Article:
The observed species in the crop areas were managed through exchanges between relatives and neighbors, they were also registered by Martins et al. (2012), who observed the prevalence of cassava, maize and beans, with emphasis on cassava (Manihot sp.). However, the present study did not record Manihot sp. ethnovariety level higher than the ones found by Peroni et al. (2007), who found 68 varieties of it in fisherman communities in São Paulo State, and by Lima et al. (2013), who identified 52 varieties in communities in Pará State.

The 72% reduction in cassava cultivation after the power plant was implemented has shown that the transition to the city and the lack of space for agricultural production (crops and flour-house) have stopped this activity. This outcome represents a vital element for the food culture and economic survival of these communities, since it has direct impact on their income, food safety and quality of life. Plants and products previously cultivated, sold and given as gifts by these individuals at social relationship scope, started being bought in local markets after the territorial displacement. Products belonging to these riverine families’ agricultural collection are a reason of proud, a register of their memory towards a certain plant.

Agro-forest backyards and crops are among the sub-systems that mostly standout in riverine communities, since they allow the constant production of many products that complete their family income and that are real germplasm banks in situ (CASTRO et al., 2007). Conserving in situ includes the definition of wild populations that can be preserved in protected areas and of cultivated species that are “conserved in original agricultural areas, i.e., in domestic gardens, crops and cultivated fields”, that constitute an in-farm conservation system (CLEMENT et al., 2007, p. 2).

Based on the different alteration and destruction scenarios caused by HPP implementation, the aforementioned traditional cultures are very valuable and their value goes beyond communities of users because it involves economic and social, healthcare, education and community-services development. These topics are the very core of the Global Strategy for Plant Conservation - GSPC, which is acknowledged by the Convention on Biological Diversity (CBD) (CDB, 2010; 2012). Moreover, the elaboration of the new 2011-2020 Strategic Biodiversity Plan counted on a whole set of targets focused on biodiversity loss reduction at global scope, on “Aichi Targets”, which are organized into five great strategic goals. One of these targets is to improve biodiversity, since it protects ecosystems, species and the genetic diversity of cultivated plants, bred and domesticated animals, and wild varieties, including other species of sociocultural and/or cultural importance (MELO et al., 2019).

Species cultural importance

Cultivars recording the highest SIC and IVs were often found in pre-house backyards located either at riversides or in cities and other visited rural fields. They comprise herbs and fruits used in daily meals, some of them are abundant in Xingu River’s sides (mango, cashew and guava). According to Valadares (2015), orange (Citrus sinenses L.) and banana (Musa paradisiaca L.) were essential in quilombola communities in the coast of Santa Catarina State, since they recorded salience indices equal to 0.16 and 0.12, respectively.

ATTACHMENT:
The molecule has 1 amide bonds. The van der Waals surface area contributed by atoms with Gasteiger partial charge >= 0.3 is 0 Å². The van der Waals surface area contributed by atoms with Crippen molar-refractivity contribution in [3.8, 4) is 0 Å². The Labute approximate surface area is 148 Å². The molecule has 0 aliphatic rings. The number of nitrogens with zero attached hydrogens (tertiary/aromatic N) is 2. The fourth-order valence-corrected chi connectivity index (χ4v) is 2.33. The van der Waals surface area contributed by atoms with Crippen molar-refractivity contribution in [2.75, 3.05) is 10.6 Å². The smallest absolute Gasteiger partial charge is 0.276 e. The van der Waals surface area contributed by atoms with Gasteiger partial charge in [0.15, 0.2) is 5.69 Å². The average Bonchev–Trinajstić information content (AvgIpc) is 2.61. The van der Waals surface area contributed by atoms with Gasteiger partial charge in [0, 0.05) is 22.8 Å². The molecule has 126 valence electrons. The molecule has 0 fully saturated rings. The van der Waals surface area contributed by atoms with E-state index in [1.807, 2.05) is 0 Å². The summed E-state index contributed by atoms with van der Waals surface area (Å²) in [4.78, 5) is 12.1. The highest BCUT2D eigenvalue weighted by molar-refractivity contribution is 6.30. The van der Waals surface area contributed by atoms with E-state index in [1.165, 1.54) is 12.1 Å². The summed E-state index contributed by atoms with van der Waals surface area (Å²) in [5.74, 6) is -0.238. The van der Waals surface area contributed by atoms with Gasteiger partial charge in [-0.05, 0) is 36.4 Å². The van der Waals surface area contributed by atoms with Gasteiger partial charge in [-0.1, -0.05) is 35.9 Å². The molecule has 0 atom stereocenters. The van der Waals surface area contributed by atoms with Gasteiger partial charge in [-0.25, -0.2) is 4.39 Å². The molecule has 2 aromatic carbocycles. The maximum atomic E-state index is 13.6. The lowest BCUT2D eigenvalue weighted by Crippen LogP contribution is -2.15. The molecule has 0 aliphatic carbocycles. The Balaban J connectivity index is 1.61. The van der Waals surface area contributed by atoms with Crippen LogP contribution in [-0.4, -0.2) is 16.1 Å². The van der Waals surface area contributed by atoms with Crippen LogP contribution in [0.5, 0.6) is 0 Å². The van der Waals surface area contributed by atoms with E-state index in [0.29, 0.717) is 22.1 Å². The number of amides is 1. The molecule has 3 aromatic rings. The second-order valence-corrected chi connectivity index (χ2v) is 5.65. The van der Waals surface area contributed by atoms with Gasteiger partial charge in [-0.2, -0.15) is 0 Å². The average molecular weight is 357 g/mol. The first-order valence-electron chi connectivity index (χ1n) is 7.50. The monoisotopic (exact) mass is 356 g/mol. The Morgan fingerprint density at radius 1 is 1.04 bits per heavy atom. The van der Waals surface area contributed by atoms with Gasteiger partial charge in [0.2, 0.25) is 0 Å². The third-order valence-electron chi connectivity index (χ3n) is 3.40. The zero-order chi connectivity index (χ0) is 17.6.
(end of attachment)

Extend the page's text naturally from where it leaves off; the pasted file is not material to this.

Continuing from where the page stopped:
Holly grass (C. citratus (DC.) Stapf) recorded the highest values in all parameters. It is known for the aroma of its leaves, which are the main parts handled for tea preparation. The aroma is pleasant for food preparation and its constituents are beneficial for human health (soothing medicine). Fishermen in Mato Grosso State Pantanal recorded the same categories for this species in the ethnobotanical inventory carried out by Morais et al. (2009). Most fruit trees in Table 3 were also pointed out due to their medicinal profile (Orange, cashew, mango, guava, coconut and avocado). Based on Vendruscolo and Mentz (2006), the larger the number of uses referred for a species, the greater its importance for the community.

Cassava varieties, and the other plants found in family crops did not reach high values in salience index results. Despite the low score, the value of these products was evidenced by the preserved flavors, mainly by land management, since they were eaten in daily meals. On the other hand, it is essential analyzing that low values reflect the frequency and order of plant citations after Belo Monte; therefore, it highlights the current species-loss context resulting from the influence of the power plant. This process has affected the relation between use and belonging, and plant resources in riverine culture, which lies on memories of what once was, and remains, important for the culture of this population, although these plants are no-longer cultivated.

The promise of progress brought by Belo Monte HPP stated that families affected by the project would live under similar, or even better, conditions after their displacement. Despite the positive propaganda, many riverine families got poorer; before the power plant, they had access to a whole variety of food for their survival: “the thing is, we were not rich, but we had all we needed to survive, to live well” (R.C.S, 45 years). Therefore, the concept of development contradicts deterritorialization when it comes to the construction of the dam, because the way “modernity” surpassed “tradition” disrupted social customs and practices, whereas re-territorialization was not capable of recomposing the ways and conditions of life of the affected ones (BORTONE et al., 2016).